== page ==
Gastro-intestinal parasites, such as tapeworms or hookworms, can drain a dog of vitality and cause many other problems. There are three ways to prevent them from being a problem for your dog that involve his environment, other places you take him, and his regular veterinary treatment.
Your Dog's Environment
Parasites thrive in cool, shady, and moist environments, so clean and warm, light-filled environments are best for your dog.
Inside your house, you should launder your pet's bedding frequently, and clean the feeding/water bowls daily. Vacuuming and keeping the floors clean is helpful as well.
To make your outdoors inhospitable for parasites, you could:
- Get rid of yard clutter.
- Clean the lawn furniture with a mild bleach solution.
- Clean up any stools from animals that have defecated.
- Fence the yard to keep out stray animals.
- Give lawn furniture or other surfaces a fresh coat of paint.
- Bring in some sunlight in densely shaded areas.
- Pick up and dispose of your dog's stools promptly.
- Keep your grass short.
You should avoid doing anything to encourage mammal wildlife (such as leaving out food for them) to come into areas where your dog will be.
Dogs get the majority of their parasites by investigating the stool of other pets or animals with their mouths, so you need to limit opportunities for her to come in contact with animal feces. Ways to do this are:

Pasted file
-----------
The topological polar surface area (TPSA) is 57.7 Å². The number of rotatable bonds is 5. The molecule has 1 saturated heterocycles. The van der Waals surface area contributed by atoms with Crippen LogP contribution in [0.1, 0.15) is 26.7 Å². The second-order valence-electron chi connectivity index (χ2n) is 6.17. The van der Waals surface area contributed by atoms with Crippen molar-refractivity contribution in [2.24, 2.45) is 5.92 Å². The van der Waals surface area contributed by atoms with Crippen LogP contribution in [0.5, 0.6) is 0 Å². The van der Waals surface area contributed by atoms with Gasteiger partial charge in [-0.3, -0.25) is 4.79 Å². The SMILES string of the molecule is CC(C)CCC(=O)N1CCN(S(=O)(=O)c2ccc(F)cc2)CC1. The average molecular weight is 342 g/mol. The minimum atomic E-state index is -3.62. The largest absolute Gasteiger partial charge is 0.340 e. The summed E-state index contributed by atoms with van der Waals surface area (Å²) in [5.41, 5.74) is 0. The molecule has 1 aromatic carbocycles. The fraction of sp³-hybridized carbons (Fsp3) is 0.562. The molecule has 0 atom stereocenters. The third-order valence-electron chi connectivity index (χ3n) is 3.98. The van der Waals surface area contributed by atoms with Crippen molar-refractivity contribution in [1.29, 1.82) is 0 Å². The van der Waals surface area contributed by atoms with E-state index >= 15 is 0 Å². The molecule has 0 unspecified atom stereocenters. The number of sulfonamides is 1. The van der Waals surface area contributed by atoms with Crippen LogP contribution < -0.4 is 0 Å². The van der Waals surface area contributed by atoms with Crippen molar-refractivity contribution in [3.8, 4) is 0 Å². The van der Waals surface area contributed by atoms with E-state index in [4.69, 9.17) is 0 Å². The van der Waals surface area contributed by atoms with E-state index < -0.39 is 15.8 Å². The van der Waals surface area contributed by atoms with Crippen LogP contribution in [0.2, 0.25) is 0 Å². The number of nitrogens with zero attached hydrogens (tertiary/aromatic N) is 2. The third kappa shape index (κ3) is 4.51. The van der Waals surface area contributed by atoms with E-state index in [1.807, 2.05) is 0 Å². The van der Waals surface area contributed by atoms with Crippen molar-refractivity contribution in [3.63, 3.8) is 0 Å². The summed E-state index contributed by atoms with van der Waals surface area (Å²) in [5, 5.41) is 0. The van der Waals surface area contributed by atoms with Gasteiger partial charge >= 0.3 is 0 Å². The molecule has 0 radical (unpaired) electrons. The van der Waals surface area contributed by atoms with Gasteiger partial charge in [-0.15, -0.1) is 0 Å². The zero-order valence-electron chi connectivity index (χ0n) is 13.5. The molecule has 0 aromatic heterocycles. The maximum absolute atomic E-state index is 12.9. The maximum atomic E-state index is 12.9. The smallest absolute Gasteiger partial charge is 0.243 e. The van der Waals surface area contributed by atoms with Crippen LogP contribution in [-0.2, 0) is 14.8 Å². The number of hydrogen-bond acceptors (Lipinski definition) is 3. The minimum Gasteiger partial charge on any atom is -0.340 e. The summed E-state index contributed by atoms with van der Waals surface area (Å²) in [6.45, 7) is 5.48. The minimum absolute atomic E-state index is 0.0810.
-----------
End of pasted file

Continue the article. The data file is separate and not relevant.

- Keep your dog on a leash when away from home, and keep a watch on what she wants to stop and sniff.
- Hire a pet sitter or a dog walker rather than use doggy daycare businesses when you have to be away.
- Avoid dog parks.
- Don't bring in other pets unless you know their parasite status is negative/non-existent.
- Sanitize objects such as chew toys before giving them to your dog.
Your veterinarian can prescribe a monthly flea/tick/heartworm product that also controls other parasites for your dog. This medicine will be specific to your dog's breed and also to the parasites prevalent in your locality. Be sure to worm your pet several times before breeding her, and use a pregnancy-safe medication.
Keep a clean, dry, environment for your dog and limit its interaction to other animals (mammals) that are free from parasite infestation. Leash train your dog and do not allow him to get in contact with other animal's feces. Take your pet to the veterinarian, such as Fischer Animal Hospital, regularly and put him on a medicine tailored to its needs.Share